Clubs Country Gals & Guys meet Dec. 14, 2003

Colette Joy called the meeting to order, and Amber Walker led the flag pledges. Our old business was the food basket that we donated to the Food Pantry, and our new business was our next meeting date. Amber Walker, Michelle Rydell, Stacey Joy, Theresa Ring, Tiffany Crowell, and Colette Joy were all present. Every December we have a Christmas party, so we partied. We ordered a party sub from Subway, and had an excellent time. After we enjoyed our food and company, and Theresa Ring adjourned the meeting. Jan. 12 Theresa Ring called the meeting to order. Amber Walker and Tiffany Crowell led the flag pledges. Amber Walker, Tiffany Crowell, Theresa Ring, and Stacey Joy were present. Our old business was the Christmas party, and our new business was our "Valentines for Vets." We then made the valentines, and Theresa adjourned the meeting. April 12 Unfortunately there were no February or March meetings. Although in March Stephanie Taylor, Kristina Blythe, Michelle Blythe, Michelle Rydell, Theresa Ring, Amber Walker, and Stacey Joy all served at the SESDAC Banquet/Auction. In April Colette called the meeting to order and Michelle Rydell seconded it. Amber Walker led the flag pledges. Our old business was the SESDAC Banquet/Auction, and the thank you card from the hospital. Our new business was the Come Create date which is May 8. We also established the date for our next meeting, which is May 12. Michelle Rydell, Colette Joy, Amber Walker, Tiffany Crowell, and Stacey Joy were present. Michelle Rydell did a demonstration titled "Happy Easter Cupcakes." Her "Happy Easter Cupcakes" were delicious! We enjoyed them thoroughly, and then Michelle moved to adjourn the meeting. Amber Walker seconded the motion, and Colette Joy adjourned the meeting.

Rotarians learn of Depression's impact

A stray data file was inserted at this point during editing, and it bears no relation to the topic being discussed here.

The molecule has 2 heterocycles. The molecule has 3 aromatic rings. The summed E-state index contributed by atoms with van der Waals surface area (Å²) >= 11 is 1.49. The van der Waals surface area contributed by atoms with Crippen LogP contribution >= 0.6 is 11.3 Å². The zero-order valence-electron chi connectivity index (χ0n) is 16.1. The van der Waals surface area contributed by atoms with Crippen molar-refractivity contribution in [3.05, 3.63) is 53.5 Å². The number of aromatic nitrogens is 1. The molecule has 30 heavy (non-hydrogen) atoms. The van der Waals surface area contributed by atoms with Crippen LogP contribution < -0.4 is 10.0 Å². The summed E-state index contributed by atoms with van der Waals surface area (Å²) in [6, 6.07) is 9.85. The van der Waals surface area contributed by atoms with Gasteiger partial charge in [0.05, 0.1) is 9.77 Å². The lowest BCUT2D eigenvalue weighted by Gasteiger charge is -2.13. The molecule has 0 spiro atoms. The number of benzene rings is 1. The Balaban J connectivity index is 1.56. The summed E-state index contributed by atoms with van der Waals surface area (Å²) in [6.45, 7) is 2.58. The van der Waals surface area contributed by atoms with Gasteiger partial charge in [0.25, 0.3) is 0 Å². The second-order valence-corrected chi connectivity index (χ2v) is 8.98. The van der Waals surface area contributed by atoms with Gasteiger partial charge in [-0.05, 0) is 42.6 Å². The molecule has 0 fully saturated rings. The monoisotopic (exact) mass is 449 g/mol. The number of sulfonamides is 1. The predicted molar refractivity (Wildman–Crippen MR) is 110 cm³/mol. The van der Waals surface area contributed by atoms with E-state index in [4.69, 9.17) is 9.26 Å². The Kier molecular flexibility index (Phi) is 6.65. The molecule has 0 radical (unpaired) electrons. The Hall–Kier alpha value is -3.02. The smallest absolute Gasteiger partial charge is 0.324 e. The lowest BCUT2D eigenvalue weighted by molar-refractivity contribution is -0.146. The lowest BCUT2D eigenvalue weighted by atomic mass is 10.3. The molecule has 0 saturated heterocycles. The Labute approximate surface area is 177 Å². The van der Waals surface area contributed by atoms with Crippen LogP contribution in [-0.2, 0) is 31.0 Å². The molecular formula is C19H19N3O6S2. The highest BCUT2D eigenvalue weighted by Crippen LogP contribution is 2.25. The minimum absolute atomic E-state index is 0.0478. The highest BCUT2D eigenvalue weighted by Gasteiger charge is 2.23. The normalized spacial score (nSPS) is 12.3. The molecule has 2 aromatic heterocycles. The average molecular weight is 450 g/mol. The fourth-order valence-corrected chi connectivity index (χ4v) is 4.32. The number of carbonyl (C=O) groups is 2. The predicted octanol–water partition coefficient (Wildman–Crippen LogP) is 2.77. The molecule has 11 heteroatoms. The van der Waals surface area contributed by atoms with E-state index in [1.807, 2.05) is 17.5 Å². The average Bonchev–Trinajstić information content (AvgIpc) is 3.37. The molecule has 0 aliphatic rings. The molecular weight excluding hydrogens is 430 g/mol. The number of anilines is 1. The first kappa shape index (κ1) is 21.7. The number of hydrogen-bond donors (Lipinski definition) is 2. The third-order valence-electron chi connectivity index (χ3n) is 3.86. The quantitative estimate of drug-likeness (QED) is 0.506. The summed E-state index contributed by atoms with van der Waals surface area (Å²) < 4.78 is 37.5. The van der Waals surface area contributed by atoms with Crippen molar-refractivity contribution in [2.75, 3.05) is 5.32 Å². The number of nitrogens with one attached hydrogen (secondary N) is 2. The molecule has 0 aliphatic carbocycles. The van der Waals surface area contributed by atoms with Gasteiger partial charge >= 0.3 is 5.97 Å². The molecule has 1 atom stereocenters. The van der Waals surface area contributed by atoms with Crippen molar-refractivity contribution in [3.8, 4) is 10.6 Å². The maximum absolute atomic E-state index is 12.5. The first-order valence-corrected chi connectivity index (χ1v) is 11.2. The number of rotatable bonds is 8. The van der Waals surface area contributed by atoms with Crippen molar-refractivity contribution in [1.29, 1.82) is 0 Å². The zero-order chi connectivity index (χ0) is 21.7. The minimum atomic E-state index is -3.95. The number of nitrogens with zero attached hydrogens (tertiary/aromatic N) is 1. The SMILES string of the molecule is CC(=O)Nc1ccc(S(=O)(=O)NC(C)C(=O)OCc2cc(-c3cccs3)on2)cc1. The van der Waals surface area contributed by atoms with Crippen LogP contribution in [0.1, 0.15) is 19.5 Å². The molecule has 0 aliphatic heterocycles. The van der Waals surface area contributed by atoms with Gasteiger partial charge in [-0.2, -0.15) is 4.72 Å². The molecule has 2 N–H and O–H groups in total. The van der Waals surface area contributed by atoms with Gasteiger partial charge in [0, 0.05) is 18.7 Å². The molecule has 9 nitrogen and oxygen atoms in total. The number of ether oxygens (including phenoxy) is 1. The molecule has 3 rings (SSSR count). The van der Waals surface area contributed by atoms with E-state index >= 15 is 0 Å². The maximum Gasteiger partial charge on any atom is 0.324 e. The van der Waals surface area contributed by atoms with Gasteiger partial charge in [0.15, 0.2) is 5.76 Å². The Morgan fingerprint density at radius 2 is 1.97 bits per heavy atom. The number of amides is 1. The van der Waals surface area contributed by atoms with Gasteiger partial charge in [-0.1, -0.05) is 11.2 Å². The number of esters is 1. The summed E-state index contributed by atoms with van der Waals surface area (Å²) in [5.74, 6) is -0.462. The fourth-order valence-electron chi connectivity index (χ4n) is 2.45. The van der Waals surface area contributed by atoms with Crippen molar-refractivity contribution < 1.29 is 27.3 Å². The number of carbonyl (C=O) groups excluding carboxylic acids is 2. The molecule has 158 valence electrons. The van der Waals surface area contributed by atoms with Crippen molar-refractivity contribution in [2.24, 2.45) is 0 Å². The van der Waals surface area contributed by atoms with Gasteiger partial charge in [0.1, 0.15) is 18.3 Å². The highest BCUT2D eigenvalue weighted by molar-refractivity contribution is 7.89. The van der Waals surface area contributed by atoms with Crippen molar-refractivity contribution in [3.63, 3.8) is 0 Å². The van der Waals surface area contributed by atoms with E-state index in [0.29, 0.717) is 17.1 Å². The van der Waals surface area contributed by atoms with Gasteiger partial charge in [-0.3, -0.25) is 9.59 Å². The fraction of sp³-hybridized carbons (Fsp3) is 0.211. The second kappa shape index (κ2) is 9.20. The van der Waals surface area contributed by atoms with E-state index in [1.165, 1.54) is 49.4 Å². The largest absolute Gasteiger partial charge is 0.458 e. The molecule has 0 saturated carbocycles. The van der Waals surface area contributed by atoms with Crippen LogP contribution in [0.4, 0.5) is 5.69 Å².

In a backward glance at the Great Depression of the 1930s, USD business professor Ralph Brown told Vermillion Rotarians on Tuesday that South Dakota took a greater "hit" than any other state during America's greatest economic downturn. Brown used a bevy of statistical charts to show how various products in the state's farm economy dropped way below their 1919-1929 average production during the "Thirties." At the time South Dakota was the most farming intensive state in the country, so the result was that this state was left in worse shape than any other state during the decade. The poor economy was matched by record drought conditions during the same years, adding up to what Brown labeled "a perfect storm." Even the fact that the non-farm economy in South Dakota performed better than that in other states could not make up for the state's severe losses in agriculture. The state's population was 690,000 in the 1930 census and dropped over 50,000 by 1940. Brown showed that it took five more decades for South Dakota to make up the loss, when the 1990 census showed a population of 693,000. Rural South Dakota has never recovered from the out migration of the 1930s. Brown said that government learned a lot from the Great Depression that has prevented similar economic calamities since 1940. The social services net helped those who are displaced by more recent downturns, and the Federal Reserve system has become more activist than it was in 1933, when it basically stood by and watched thousands of banks collapse. Rotarians greeted Dorothee Kiss, a Rotary-sponsored foreign student who has studied this past year at Vermillion High School and will be leaving soon for a trip to the West Coast with other exchange students before returning to her home in Germany. Other Rotary guests Tuesday were Karen Muenster and Steve Sikorski.

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